Thursday, December 4, 2014

R2D2 update

Here is my beloved R2D2 project. My wife and I did this as a joint project together. It's far from perfect, but still a pretty cool decoration.

I need to get my 3d printer back online in order to print out the remaining parts. All of this is either laser cut, 3d printed, or hand crafted. He is wired for motors, but I have no plans to motorize him.

Still need to create the blue parts, and dome accessories.

Wednesday, May 28, 2014

DIY CNC plasma cutter (in progress)

This is my DIY CNC plasma cutter. It is 100% built from recycled parts. The total cost to build (with the exception of the plasma torch, is < $200. It is very much a work in progress. I am working to reduce backlash, and improve precision. I have only just recently attached the plasma torch, and just need to wire up a controller for turning the torch on/off. I am planning to use a waterless grill for V1. I am also looking at upgrading the linear rail system to one based on openrail, for more accuracy.

Friday, May 23, 2014

The closest thing to a real lightsaber

This incredible project fulfills a childhood dream... I always wanted a real lightsaber. I have made several in the past, but those didn't cut through thick steel like the Jedi's do. I decided it was high time, I remedied this problem. I found a bunch of scrap parts, and turned the hilt on a lathe. I then bought a CNC torch head for a plasma cutter, and modified it to fit inside of my hilt. Watch it cut through steel like... well, a lightsaber.

Thursday, April 10, 2014

The perfect coffee maker

TL;DR: This thing makes amazing bitter-less coffee, cost only $150, and was built in one weekday evening.

This contraption is known as an Oji slow drip cold brew coffee system.
You fill the top with ice, and a bit of water.
You fill the center with coarsely ground coffee, and a glass filter disk.

You set it so the top container drips 1 drop of water per second, and the second container so that it drips 1 drop of water per two seconds.
This allows a pool of water to form in the middle beaker, maximizing extraction surface area.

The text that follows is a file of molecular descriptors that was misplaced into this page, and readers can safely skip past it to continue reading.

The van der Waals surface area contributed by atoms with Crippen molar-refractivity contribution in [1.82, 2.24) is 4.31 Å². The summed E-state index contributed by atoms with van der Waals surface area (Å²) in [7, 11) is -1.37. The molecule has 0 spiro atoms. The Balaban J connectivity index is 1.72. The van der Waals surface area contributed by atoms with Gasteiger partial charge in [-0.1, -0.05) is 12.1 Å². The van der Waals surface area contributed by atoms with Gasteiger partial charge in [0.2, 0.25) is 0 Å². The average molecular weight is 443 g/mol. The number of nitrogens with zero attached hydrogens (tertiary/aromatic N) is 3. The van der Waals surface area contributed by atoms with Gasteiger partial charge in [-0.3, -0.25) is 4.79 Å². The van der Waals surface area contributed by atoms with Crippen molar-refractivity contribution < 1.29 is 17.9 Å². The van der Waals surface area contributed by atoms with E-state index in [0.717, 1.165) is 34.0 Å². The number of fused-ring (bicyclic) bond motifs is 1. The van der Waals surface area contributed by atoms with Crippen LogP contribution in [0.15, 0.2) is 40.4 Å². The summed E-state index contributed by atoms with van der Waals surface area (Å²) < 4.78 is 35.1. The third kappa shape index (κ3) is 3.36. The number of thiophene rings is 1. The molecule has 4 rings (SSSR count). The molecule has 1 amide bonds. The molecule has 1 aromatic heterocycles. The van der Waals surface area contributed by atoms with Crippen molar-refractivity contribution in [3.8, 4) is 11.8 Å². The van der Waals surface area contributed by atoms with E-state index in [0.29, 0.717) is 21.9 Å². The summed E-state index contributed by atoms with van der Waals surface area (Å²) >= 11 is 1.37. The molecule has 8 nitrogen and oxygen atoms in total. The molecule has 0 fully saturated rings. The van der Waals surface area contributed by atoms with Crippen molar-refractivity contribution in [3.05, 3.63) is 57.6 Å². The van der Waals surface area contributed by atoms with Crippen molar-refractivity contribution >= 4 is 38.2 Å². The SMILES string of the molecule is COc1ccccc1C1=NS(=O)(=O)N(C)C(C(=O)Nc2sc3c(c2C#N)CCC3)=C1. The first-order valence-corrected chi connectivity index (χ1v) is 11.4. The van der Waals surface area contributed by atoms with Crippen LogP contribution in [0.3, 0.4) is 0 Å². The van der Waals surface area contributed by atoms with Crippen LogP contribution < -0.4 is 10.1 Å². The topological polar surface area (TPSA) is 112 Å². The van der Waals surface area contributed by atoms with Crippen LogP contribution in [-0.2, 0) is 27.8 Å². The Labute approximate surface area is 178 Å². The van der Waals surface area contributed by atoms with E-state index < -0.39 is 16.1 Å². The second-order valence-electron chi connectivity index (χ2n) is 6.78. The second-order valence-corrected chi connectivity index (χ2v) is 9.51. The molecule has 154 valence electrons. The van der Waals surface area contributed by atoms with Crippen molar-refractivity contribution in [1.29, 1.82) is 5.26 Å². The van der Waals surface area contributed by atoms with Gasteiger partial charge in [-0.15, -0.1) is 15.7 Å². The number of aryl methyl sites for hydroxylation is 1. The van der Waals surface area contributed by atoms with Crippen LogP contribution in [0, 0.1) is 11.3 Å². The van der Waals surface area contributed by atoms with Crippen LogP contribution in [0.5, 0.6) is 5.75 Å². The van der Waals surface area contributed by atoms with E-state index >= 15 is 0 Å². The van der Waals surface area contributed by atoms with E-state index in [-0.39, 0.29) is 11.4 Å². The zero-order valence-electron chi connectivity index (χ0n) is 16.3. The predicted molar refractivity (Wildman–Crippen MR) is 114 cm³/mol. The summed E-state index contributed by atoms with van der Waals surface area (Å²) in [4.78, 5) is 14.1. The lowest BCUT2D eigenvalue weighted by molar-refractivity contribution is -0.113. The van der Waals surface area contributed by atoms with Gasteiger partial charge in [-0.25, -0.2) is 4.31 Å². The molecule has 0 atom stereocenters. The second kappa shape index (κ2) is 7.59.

Because you use ice instead of hot water, far less tannins and oils are extracted from the coffee. It also takes 10 times as long to extract the caffeine and coffee flavors out of the ground coffee beans; this is why the brewing process takes roughly 8 hours.

There are lids/filters on each beaker to prevent dust/hidden nasties from contaminating the brew during the 8 hours it takes to brew the coffee.

8 hours may seem like a long time, but if you start it before going to bed, its ready when your ready to drink coffee. Another cool aspect of cold brew is that it doesn't go stale (unless you heat it, at which point it will go stale if you don't drink it).

Because the coffee doesn't go stale you can supposedly age it and develop the flavors even further.

About the build: These setups normally cost at least $500 for a 12 cup system. I pulled this off for $150. I purchased the replacement parts from Yama (the beakers are uniquely suited for the task of brewing up to 12 cups of coffee). I purchased the glass filter (just wash, never needs to be replaced). I already had the carafe. Not pictured are the stopcocks for the top and middle beakers which are just glass valves for precisely adjusting the flow. I bought them on ebay for $20 each. I am still waiting for them to arrive so I rigged some vinyl tape stopcocks for the first brew.